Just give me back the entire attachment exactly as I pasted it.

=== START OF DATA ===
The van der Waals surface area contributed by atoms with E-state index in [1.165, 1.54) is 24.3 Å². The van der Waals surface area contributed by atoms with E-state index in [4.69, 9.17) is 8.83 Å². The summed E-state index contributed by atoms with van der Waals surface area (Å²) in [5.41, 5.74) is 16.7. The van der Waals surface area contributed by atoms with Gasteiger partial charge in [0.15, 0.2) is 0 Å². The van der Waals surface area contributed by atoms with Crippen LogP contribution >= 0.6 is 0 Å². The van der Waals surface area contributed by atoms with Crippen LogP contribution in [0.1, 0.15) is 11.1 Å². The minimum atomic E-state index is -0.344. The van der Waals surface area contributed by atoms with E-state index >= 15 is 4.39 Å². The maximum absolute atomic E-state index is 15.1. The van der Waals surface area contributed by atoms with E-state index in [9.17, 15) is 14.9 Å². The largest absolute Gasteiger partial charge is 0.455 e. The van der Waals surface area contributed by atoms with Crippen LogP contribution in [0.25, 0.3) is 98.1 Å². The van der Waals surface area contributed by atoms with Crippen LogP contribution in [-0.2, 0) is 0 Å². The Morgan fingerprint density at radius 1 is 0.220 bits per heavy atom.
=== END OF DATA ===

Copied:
The van der Waals surface area contributed by atoms with E-state index in [1.165, 1.54) is 24.3 Å². The van der Waals surface area contributed by atoms with E-state index in [4.69, 9.17) is 8.83 Å². The summed E-state index contributed by atoms with van der Waals surface area (Å²) in [5.41, 5.74) is 16.7. The van der Waals surface area contributed by atoms with Gasteiger partial charge in [0.15, 0.2) is 0 Å². The van der Waals surface area contributed by atoms with Crippen LogP contribution >= 0.6 is 0 Å². The van der Waals surface area contributed by atoms with Crippen LogP contribution in [0.1, 0.15) is 11.1 Å². The minimum atomic E-state index is -0.344. The van der Waals surface area contributed by atoms with E-state index >= 15 is 4.39 Å². The maximum absolute atomic E-state index is 15.1. The van der Waals surface area contributed by atoms with E-state index in [9.17, 15) is 14.9 Å². The largest absolute Gasteiger partial charge is 0.455 e. The van der Waals surface area contributed by atoms with Crippen LogP contribution in [0.25, 0.3) is 98.1 Å². The van der Waals surface area contributed by atoms with Crippen LogP contribution in [-0.2, 0) is 0 Å². The Morgan fingerprint density at radius 1 is 0.220 bits per heavy atom.